Many frustrations here arise from this legislation preventing responsible employers from checking that what people are doing on their company-issued technology is neither in breach of decency (e.g. visiting porn websites, downloading inappropriate photos) or restraint of trade clauses (e.g. setting up their own business whilst employed by you) without a long winded and pointless exercise warning staff that you are about to do that.

An added frustration is that when you do wish to carry out sensible checks, staff often push back claiming you are breaching their (Human) Rights to Privacy. For example, your employee is off sick with a bad back but their colleague mentions they were painting the roof of their caravan but the law doesn’t allow you to go and check that they are indeed sick. Or an employee’s Facebook posting suggests they are setting up in competition to you, but the law doesn’t permit you to conduct a spot check of their surfing history and emails sent and received. All very frustrating and potentially prevents responsible employers from managing fairly and responsible.

  1. Immigration and Asylum

Frustration arises over being able to recruit people with the skills, experience, knowledge you need for the job.  Often we come across employers who know the people they would like to employ as they have met them through networking or business dealings outside the EU but the restrictive legislation forces those same employers to instead dip into a pool of unknown and untested applicants.

There are also some populations that can provide the UK with highly skilled workers or workers with specific knowledge (cultural, geographical etc.) but because they are not in the EU employers are unable to employ them.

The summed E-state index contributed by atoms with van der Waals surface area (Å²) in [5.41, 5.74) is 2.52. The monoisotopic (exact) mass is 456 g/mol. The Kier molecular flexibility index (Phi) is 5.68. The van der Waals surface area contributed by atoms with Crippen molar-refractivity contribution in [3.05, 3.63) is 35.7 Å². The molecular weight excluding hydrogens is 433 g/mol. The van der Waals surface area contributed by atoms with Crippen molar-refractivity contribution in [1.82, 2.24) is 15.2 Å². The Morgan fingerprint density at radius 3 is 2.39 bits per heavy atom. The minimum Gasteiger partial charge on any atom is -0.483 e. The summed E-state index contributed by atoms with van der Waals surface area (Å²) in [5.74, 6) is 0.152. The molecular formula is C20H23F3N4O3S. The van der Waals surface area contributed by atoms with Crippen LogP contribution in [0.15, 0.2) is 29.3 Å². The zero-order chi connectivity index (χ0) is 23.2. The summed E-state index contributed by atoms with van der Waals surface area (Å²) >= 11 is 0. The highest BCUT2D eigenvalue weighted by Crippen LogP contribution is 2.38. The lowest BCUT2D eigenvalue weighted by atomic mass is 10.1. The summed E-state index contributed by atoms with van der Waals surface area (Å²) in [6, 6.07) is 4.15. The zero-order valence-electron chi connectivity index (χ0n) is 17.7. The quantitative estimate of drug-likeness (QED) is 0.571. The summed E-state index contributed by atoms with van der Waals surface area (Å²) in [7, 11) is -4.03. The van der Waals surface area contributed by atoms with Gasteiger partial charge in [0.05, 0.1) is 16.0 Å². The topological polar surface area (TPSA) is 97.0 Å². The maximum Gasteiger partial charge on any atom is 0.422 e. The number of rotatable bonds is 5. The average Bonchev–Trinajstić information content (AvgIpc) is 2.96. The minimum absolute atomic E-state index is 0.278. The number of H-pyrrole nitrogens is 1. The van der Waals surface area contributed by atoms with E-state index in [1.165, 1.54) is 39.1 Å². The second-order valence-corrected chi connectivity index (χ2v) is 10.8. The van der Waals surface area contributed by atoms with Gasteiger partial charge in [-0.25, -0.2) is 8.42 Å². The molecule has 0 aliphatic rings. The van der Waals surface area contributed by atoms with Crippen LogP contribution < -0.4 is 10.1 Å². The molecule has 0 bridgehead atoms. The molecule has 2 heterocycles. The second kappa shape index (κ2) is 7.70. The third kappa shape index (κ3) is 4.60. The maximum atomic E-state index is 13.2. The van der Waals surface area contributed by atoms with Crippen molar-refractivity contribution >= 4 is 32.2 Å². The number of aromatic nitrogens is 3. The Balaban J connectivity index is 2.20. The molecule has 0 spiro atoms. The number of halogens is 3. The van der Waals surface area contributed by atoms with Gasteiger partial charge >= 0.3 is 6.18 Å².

For the most part, we operate our businesses in a global market, not just a European market, and at times the EU market labour movement rules have restricted organisations’ ability to think and act globally.

  1. Agency Workers

These have not been popular since their introduction in 2000. Giving agency workers the same rights as permanent staff after 12 weeks not surprisingly appears to defeat the point about using agency workers in the first place.

The regulations also seem to disregard the fact that a lot of agency workers actually earn more than their permanent colleagues and choose to be agency workers for that very reason.

Huge aggravations have arisen as a result of lack of clarity about what constitutes 12 weeks which isn’t as simple as you might think! As a taster, what’s meant by ‘pay’ is complex and some rights accrue from day 1 whilst others  kick in after 12 weeks and what constitutes ‘12 weeks’ isn’t obvious as it includes some leave, and similarly what constitutes a ‘break in employment’ isn’t straightforward either.

As with zero hours working, clearly some employers have taken advantage and on occasions might be considered to be acting immorally and definitely not within the spirit of the law and in the same way some employers have taken advantage of agency workers. But this is another piece of legislation that protects employees from the few immoral employers and in so doing penalises the tens of thousands of employers who have not taken advantage.

  1. TUPE – again

The strict consultation procedures are considered onerous and unnecessary. Unless you are a micro business employing less than 10 staff in total, TUPE means that consultation has to take place with staff or trade union reps.

If you operate for example a catering, cleaning or maintenance business and you are regularly winning and losing contracts with just a few staff working on each of those contracts, your obligation under TUPE is to appoint and then consult with employee reps.

But what is there to consult on? The contract has been won or lost and the staff, by law, have to transfer over to the employer who won – unless of course, they choose to resign.  Why does the law contain no provision for individual consultation, but instead requires employers to use a costly hammer to crack a nut?